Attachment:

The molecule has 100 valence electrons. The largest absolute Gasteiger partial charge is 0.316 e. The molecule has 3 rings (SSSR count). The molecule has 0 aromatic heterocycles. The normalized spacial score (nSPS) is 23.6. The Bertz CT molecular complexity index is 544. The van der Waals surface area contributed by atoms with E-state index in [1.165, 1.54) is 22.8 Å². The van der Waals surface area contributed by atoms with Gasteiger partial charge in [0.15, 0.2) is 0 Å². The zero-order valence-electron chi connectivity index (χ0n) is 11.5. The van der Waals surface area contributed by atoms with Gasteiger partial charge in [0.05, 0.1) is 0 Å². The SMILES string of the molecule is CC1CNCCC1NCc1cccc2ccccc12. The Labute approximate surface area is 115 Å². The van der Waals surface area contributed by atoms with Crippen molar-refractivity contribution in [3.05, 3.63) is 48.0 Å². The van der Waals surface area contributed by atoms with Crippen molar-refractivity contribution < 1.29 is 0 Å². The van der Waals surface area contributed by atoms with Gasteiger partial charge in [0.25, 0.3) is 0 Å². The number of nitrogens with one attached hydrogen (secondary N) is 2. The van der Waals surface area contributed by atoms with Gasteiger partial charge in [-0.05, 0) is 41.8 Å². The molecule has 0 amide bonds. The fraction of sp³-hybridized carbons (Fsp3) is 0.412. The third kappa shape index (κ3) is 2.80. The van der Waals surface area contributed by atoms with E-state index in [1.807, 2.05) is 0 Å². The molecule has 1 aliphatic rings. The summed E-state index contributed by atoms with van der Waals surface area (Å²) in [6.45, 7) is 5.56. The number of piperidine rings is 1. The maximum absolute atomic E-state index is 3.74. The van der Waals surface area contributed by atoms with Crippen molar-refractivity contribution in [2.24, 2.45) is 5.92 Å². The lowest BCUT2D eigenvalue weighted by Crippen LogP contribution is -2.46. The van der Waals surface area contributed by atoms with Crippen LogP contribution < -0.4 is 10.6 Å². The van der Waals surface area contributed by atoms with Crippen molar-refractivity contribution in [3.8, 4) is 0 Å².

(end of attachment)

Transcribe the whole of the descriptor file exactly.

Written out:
The molecule has 100 valence electrons. The largest absolute Gasteiger partial charge is 0.316 e. The molecule has 3 rings (SSSR count). The molecule has 0 aromatic heterocycles. The normalized spacial score (nSPS) is 23.6. The Bertz CT molecular complexity index is 544. The van der Waals surface area contributed by atoms with E-state index in [1.165, 1.54) is 22.8 Å². The van der Waals surface area contributed by atoms with Gasteiger partial charge in [0.15, 0.2) is 0 Å². The zero-order valence-electron chi connectivity index (χ0n) is 11.5. The van der Waals surface area contributed by atoms with Gasteiger partial charge in [0.05, 0.1) is 0 Å². The SMILES string of the molecule is CC1CNCCC1NCc1cccc2ccccc12. The Labute approximate surface area is 115 Å². The van der Waals surface area contributed by atoms with Crippen molar-refractivity contribution in [3.05, 3.63) is 48.0 Å². The van der Waals surface area contributed by atoms with Crippen molar-refractivity contribution < 1.29 is 0 Å². The van der Waals surface area contributed by atoms with Gasteiger partial charge in [0.25, 0.3) is 0 Å². The number of nitrogens with one attached hydrogen (secondary N) is 2. The van der Waals surface area contributed by atoms with Gasteiger partial charge in [-0.05, 0) is 41.8 Å². The molecule has 0 amide bonds. The fraction of sp³-hybridized carbons (Fsp3) is 0.412. The third kappa shape index (κ3) is 2.80. The van der Waals surface area contributed by atoms with E-state index in [1.807, 2.05) is 0 Å². The molecule has 1 aliphatic rings. The summed E-state index contributed by atoms with van der Waals surface area (Å²) in [6.45, 7) is 5.56. The number of piperidine rings is 1. The maximum absolute atomic E-state index is 3.74. The van der Waals surface area contributed by atoms with Crippen molar-refractivity contribution in [2.24, 2.45) is 5.92 Å². The lowest BCUT2D eigenvalue weighted by Crippen LogP contribution is -2.46. The van der Waals surface area contributed by atoms with Crippen LogP contribution < -0.4 is 10.6 Å². The van der Waals surface area contributed by atoms with Crippen molar-refractivity contribution in [3.8, 4) is 0 Å².